Why should Aaditya Thackeray not be like Rahul Gandhi?

At a leadership conclave, Aaditya was asked if he would be contesting the upcoming elections in Maharashtra. He was polite about saying that the decision would have to be taken in consultation with party leaders.
Hindustan Times | By Sujata Anandan, Mumbai
UPDATED ON SEP 24, 2019 11:40 PM IST

During the long Lok Sabha election campaign this summer, a doctored video of Rahul Gandhi delivering a speech in Kerala surfaced on social media. This two-minute clip was arranged in a manner to make it look funny, as Rahul’s translator, veteran Kerala Congress leader PJ Kurien, missed much of what Rahul was saying and he had to repeat himself more than once.

Those who doctored that video obviously meant to strike a blow at Rahul, but it ended up poking fun at an old man, rather than the then Congress president.

For what struck many viewers was Rahul’s patience with an inefficient translator, his lack of arrogance and his respect of age and seniority.

Watching that clip, a friend heaved a long sigh and said, “What a wonderful guy Rahul is! His mother has brought him up so well. She must be very proud of him today!”

Indeed. In a season where it had become commonplace for leaders to abuse political rivals, treat their own party workers with contempt and regard party elders as useless and of no consequence, Rahul Gandhi’s polite and civilised behaviour and his warm cordiality towards even a party elder letting him down in public, was very refreshing. No wonder those who had meant to denigrate Rahul with that doctored clip did not succeed and ended up with egg on their faces as social media pounced upon them for ridiculing an old man and his frailties.

But there continue to be people in this country who think that abuse, denigration, poking fun at others and unrefined discourse are signs of strong leadership. So I was not one bit surprised when a noted television anchor was heard making an off-the-record contemptuous remark about Shiv Sena’s youth wing leader Aaditya Thackeray.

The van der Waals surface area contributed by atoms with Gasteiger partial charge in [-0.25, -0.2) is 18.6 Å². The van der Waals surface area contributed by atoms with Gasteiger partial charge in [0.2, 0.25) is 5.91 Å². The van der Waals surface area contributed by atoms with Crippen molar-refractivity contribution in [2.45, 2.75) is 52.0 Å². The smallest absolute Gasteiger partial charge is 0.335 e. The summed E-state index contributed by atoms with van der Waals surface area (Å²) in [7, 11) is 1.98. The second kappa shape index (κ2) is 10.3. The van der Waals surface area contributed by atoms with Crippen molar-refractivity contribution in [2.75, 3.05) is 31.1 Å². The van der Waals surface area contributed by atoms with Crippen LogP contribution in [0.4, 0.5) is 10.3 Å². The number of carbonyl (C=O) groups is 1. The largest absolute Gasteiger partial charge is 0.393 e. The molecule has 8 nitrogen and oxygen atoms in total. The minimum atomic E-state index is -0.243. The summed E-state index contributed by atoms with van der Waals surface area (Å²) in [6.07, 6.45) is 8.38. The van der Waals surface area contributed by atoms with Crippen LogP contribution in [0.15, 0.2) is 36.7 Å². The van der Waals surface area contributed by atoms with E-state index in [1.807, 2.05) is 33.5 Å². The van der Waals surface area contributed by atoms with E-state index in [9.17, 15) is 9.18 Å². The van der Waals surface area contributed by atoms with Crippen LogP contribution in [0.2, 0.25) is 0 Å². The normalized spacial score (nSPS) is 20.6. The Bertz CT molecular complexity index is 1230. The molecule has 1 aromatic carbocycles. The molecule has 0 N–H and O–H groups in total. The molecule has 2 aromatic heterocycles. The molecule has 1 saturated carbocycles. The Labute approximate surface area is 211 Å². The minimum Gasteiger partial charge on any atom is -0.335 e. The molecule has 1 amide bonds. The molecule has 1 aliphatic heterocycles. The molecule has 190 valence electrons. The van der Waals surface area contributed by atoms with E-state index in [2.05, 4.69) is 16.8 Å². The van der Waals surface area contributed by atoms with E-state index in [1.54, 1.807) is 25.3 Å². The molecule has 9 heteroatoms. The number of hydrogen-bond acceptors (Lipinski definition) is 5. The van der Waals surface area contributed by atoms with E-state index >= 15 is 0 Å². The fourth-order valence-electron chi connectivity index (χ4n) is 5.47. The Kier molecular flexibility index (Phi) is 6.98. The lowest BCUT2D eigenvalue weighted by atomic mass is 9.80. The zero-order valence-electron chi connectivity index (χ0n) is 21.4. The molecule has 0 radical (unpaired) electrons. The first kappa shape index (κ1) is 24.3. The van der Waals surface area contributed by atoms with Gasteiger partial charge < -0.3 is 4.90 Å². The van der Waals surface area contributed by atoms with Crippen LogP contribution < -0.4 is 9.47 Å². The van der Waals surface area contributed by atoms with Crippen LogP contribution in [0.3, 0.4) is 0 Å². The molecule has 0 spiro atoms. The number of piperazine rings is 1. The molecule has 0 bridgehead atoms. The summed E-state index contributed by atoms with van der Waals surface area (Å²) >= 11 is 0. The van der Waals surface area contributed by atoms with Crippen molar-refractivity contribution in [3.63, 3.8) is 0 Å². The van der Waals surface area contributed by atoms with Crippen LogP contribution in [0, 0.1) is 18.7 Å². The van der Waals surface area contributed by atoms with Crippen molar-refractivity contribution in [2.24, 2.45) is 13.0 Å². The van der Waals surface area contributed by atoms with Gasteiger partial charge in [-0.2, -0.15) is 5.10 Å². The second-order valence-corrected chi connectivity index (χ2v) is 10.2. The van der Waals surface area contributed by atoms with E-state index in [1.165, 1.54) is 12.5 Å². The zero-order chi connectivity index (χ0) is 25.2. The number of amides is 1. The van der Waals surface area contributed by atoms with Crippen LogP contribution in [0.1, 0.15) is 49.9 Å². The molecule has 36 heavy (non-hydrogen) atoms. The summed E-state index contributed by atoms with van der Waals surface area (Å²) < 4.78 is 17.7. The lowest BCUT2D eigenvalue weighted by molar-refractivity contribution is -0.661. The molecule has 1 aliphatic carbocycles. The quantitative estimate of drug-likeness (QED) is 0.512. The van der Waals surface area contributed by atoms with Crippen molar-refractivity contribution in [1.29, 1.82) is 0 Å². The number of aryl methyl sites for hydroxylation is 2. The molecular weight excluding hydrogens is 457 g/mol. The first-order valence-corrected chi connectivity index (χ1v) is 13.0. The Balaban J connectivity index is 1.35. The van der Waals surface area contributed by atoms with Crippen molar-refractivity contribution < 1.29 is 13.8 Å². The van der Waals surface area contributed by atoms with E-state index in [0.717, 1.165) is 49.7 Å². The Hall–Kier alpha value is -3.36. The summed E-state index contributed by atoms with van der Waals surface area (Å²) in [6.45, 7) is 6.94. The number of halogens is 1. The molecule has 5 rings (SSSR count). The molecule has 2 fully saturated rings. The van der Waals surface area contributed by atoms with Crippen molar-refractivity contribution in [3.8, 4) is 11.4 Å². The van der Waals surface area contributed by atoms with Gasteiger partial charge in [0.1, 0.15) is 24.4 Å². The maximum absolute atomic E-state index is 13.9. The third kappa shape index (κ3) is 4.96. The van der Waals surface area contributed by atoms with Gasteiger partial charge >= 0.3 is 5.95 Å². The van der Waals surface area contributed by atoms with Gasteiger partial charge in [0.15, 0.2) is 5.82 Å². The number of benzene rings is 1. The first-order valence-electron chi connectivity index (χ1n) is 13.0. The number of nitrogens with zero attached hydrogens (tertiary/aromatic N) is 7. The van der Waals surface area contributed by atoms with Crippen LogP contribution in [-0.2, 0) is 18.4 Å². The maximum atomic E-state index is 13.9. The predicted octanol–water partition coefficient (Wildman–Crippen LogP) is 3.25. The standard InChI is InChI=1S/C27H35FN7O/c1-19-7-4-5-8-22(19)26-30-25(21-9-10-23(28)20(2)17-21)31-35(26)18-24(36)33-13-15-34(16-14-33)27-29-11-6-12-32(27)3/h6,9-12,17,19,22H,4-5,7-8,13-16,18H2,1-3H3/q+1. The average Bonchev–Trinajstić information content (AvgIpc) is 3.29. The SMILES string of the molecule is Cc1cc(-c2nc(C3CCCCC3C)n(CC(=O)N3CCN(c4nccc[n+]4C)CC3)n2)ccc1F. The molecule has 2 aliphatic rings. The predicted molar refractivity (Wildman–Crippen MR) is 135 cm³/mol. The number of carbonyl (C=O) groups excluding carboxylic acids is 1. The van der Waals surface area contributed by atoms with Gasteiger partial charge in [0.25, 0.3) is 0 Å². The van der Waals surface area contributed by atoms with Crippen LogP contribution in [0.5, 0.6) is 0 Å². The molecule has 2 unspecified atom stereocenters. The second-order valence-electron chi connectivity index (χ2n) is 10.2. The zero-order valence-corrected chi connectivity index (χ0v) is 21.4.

At a leadership conclave, Aaditya was asked if he would be contesting the upcoming elections in Maharashtra. He was polite about saying that the decision would have to be taken in consultation with party leaders.

What was wrong with that reply? In fact, I thought that was quite the right pitch for a Thackeray, for Aaditya could simply disregard the opinions of others and ride roughshod over party elders and they would be unable to do much about it.

But, I guess, even Aditya’s mother must now be quite proud of him. When he was barely eight or 10 years old, I recall his mother, Rashmi Thackeray, expressing concern at the undesirable influences that her children might be subjected to growing up in a party like the Shiv Sena. No one would dare to correct a Thackeray kid even if they found him on the wrong path. She was very conscious of the fact that only she, as their mother, could be expected to teach them the right from the wrong, the good from the bad and polite discourse from abusive arrogance.

Whatever the politics of the Shiv Sena or the Congress might be, I can see that Aaditya Thackeray is as fine a gentleman as Rahul Gandhi. So I completely disagreed with the contempt that the anchor showed in predicting — in writing — that Aaditya would turn out like Rahul Gandhi.

Indeed, Aaditya is already as polite, refined, suave and amiable as Rahul. And, on a human scale, he does not need to be any different, given the bad examples milling around him.

Indeed, the failure to be civilised to party people is what got his uncle Raj Thackeray uprooted from the Shiv Sena, as senior party leaders got together to drive a wedge between him and the late Sena supremo Bal Thackeray. And we know how the Shiv Sena lost its way after that.

However, the anchor’s swift apology to Aaditya within hours of that contemptuous statement and the failure to apologise to Rahul Gandhi reveals more about the kind of parties that the two belong to, than about their personalities or similarities. I am sure after the faux pas, there was a good amount of fear that the offices of the television channel would soon be swarmed by Shiv Sainiks, destroying property to protest against the insult to their young leader. The Congress, on the other hand, even while in power has allowed criticisms and diverse opinions of people to prevail, believing in democratic dissent and freedom of speech and expression. So there was really no fear that Congress president Sonia Gandhi would send goons to beat up people for insulting her son or denigrating her party.

Neither, I think, would Rashmi Thackeray.

Hats off to both mothers for giving such fine leaders to the nation.

Story Saved